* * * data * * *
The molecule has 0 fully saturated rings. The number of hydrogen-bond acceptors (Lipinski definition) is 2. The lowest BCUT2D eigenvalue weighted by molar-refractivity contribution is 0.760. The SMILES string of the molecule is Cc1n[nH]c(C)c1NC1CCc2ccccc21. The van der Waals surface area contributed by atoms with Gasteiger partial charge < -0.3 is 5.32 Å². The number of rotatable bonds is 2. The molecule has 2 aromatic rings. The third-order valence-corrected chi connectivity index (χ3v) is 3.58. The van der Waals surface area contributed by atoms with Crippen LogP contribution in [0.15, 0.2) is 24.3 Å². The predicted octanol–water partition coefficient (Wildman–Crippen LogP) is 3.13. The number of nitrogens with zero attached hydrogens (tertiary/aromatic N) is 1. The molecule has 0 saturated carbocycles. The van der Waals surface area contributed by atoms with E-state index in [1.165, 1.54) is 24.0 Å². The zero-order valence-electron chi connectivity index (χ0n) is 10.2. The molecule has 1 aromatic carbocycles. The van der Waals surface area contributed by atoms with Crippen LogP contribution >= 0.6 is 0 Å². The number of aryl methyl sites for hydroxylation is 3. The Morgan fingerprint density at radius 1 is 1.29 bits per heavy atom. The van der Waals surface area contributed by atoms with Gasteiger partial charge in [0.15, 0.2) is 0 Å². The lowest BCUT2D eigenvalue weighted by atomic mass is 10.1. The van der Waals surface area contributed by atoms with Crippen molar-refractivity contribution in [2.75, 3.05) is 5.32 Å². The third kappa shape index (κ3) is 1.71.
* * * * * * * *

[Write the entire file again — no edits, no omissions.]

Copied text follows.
The molecule has 0 fully saturated rings. The number of hydrogen-bond acceptors (Lipinski definition) is 2. The lowest BCUT2D eigenvalue weighted by molar-refractivity contribution is 0.760. The SMILES string of the molecule is Cc1n[nH]c(C)c1NC1CCc2ccccc21. The van der Waals surface area contributed by atoms with Gasteiger partial charge < -0.3 is 5.32 Å². The number of rotatable bonds is 2. The molecule has 2 aromatic rings. The third-order valence-corrected chi connectivity index (χ3v) is 3.58. The van der Waals surface area contributed by atoms with Crippen LogP contribution in [0.15, 0.2) is 24.3 Å². The predicted octanol–water partition coefficient (Wildman–Crippen LogP) is 3.13. The number of nitrogens with zero attached hydrogens (tertiary/aromatic N) is 1. The molecule has 0 saturated carbocycles. The van der Waals surface area contributed by atoms with E-state index in [1.165, 1.54) is 24.0 Å². The zero-order valence-electron chi connectivity index (χ0n) is 10.2. The molecule has 1 aromatic carbocycles. The van der Waals surface area contributed by atoms with Crippen LogP contribution >= 0.6 is 0 Å². The number of aryl methyl sites for hydroxylation is 3. The Morgan fingerprint density at radius 1 is 1.29 bits per heavy atom. The van der Waals surface area contributed by atoms with Gasteiger partial charge in [0.15, 0.2) is 0 Å². The lowest BCUT2D eigenvalue weighted by atomic mass is 10.1. The van der Waals surface area contributed by atoms with Crippen molar-refractivity contribution in [2.75, 3.05) is 5.32 Å². The third kappa shape index (κ3) is 1.71.